February 15, 2021

Peter Vere-Jones, ONZM: 21 October 1939 – 26 January 2021

Editor    posted 28 Jan 2021, 09:59 AM / edited 4 Feb 2021, 10:14 AM

Highly respected Wellington actor – radio, stage, film, television – has died, aged 81. Please feel free to add your memories and tributes to this Forum.

These quotes from reviews over the past 20 years are just a drop in the proverbial bucket of an impressive career spanning 60-odd years.


Waiting for Godot by Samuel Beckett, Circa

directed by Ross Jolly, September-October 1999

Ken Blackburn’s pragmatic Vladimir (aka Didi and Albert) is a comic delight. Peter Vere-Jones explores the greater emotional range of Estragon (aka Gogo) with a superb sureness that’s equal and opposite to his character’s mood-swings between desperation, delight and ennui. Together, Blackburn and Vere-Jones deliver a tour-de-force of pain-sourced humour and pathos.

[John Smythe, National Business Review]

The End of the Golden Weather by Bruce Mason, Soundings Theatre, Te Papa

directed by Susan Wilson, June 2000

Bruce Mason’s richly textured account of a 1930s Kiwi boyhood at the beach has recovered its original form, as a one-man show. The classic ‘rite of passage’ story is rendered – appropriately at Te Papa’s Soundings Theatre – in mellifluous tones by a supremely relaxed yet fully focused Peter Vere-Jones.

… Vere-Jones’ revival of the original prose poem for solo voice distils it back to its essence and allows us to taste its true nectar once more.

… This play – and Peter Vere-Jones’s performance, directed by Susan Wilson – is profound, poignant and rooted in a deep-set passion that belies the lightness of its being. It’s a huge ask that Vere-Jones answered superbly on opening night …


Paradise by Toa Fraser, Taki Rua Productions at Circa

directed by Tina Cook, March-April 2001

Peter Vere-Jones’ delightful Papa is not so troppo as he looks.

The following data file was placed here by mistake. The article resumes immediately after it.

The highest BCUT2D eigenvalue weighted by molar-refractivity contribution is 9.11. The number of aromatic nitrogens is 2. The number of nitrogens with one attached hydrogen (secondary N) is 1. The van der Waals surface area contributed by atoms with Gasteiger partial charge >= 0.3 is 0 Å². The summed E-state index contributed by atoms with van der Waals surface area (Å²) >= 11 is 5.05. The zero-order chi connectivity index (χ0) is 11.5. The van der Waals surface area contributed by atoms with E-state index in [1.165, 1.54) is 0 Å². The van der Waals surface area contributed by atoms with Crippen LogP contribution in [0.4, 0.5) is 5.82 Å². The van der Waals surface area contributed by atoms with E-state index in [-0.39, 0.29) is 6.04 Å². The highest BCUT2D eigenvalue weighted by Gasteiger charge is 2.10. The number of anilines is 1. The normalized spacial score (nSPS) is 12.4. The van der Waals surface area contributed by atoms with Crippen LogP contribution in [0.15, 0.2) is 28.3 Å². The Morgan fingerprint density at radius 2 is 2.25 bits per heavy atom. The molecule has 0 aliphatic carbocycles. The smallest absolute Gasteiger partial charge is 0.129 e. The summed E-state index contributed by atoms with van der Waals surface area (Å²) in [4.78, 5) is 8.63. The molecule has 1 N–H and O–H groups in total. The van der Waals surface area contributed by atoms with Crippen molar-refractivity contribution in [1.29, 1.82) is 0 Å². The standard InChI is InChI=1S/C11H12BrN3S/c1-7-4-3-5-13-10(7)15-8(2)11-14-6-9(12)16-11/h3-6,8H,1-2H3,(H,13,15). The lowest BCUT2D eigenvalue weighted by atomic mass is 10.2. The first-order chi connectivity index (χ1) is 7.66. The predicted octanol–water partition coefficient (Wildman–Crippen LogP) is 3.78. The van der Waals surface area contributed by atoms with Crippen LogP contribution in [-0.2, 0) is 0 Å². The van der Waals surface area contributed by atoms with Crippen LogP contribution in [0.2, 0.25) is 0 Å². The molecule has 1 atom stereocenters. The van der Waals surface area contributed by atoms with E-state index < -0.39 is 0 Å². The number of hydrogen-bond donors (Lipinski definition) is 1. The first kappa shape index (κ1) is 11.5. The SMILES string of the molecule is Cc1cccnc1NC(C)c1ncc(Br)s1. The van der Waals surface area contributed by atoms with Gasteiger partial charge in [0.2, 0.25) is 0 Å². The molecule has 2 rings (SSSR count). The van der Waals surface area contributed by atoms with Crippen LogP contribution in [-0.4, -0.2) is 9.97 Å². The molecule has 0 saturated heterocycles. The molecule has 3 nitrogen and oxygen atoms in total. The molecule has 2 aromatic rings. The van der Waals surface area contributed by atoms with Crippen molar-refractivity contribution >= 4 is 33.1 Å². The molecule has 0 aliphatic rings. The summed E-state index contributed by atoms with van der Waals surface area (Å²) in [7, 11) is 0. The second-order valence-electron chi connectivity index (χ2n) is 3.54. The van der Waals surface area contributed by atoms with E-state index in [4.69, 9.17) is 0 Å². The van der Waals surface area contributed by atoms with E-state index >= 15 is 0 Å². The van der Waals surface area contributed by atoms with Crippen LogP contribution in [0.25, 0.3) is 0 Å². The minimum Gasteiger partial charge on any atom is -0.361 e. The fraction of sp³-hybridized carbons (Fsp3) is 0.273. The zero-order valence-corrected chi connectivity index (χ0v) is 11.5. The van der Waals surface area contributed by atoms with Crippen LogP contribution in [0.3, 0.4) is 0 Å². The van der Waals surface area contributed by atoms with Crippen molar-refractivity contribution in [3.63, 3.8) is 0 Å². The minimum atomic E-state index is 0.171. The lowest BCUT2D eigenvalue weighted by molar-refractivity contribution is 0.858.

The Birthday Party by Harold Pinter, Circa

directed by Ross Jolly, July-August 2002

Peter Vere-Jones finds an important vestige of warmth and humanity in his wed-to-routine and ultimately powerless Petey.


The Importance of Being Earnest by Oscar Wilde, Circa

directed by Susan Wilson, November-December 2002 

As the butlers, Peter Vere-Jones is quietly amusing with an upright Lane and doddery Merriman.


Humble Boy by Charlotte Jones, Circa

directed by Ross Jolly, September-October 2003

Peter Vere-Jones, as Jim the gardener, simultaneously earths the play and adds sparkle – literally, in the end, by way of a deftly exhumed circus trick.


The Cherry Orchard by Anton Chekhov, translated by Stuart Young, Circa

directed by Susan Wilson, May-June 2005

Peter Vere-Jones delights as the decrepit valet Firs, who sees the emancipation of the serfs as a retrograde step.


Uncle Vanya by Anton Chekhov, Circa

directed by Susan Wilson, April-June 2007

Peter Vere-Jones meets all the requirements for the stylish hypochondriac Serebryakov, including allowing us to believe that the utterly impractical Yelena was truly attracted by his academic charisma.

[John Smythe, Theatreview]

Peter Vere-Jones as the pampered professor brings a surprising energy to the role

[Laurie Atkinson, Dominion Post]

Rabbit by Nina Raine, Circa

directed by Bruce Phillips, January-February 2008

As her Father, Peter Vere-Jones haunts Bella to sobering effect, personifying her subjective view of the man who has so angered and frustrated her while making him real enough to win our empathy.

[John Smythe, Theatreview]

Peter Vere Jones has too little time on stage as Bella’s ill father, but what time he does have really packs a punch.

[Lynn Freeman, Capital Times]


The Circus of Errors by Sam Trubridge, RNZ, February 2010

Everybody loves the circus, usually a by-word for daring and fantastical acts where we are ranged at a safe distance from actual danger or able to chuckle freely at comedy turns. The Circus of Errors gives us a different and darker experience, operating through images and ideas conjured from the playwright’s words and a suggestive sound scape. It does offer though an absorbing and at times tantalising succession of events, controlled at least initially by the particularly vivid character of Ringmaster (Peter Vere-Jones).

[Lindsay Clark, Theatreview, April 2020]

Richard Interred by Dean Parker, RNZ, May 2013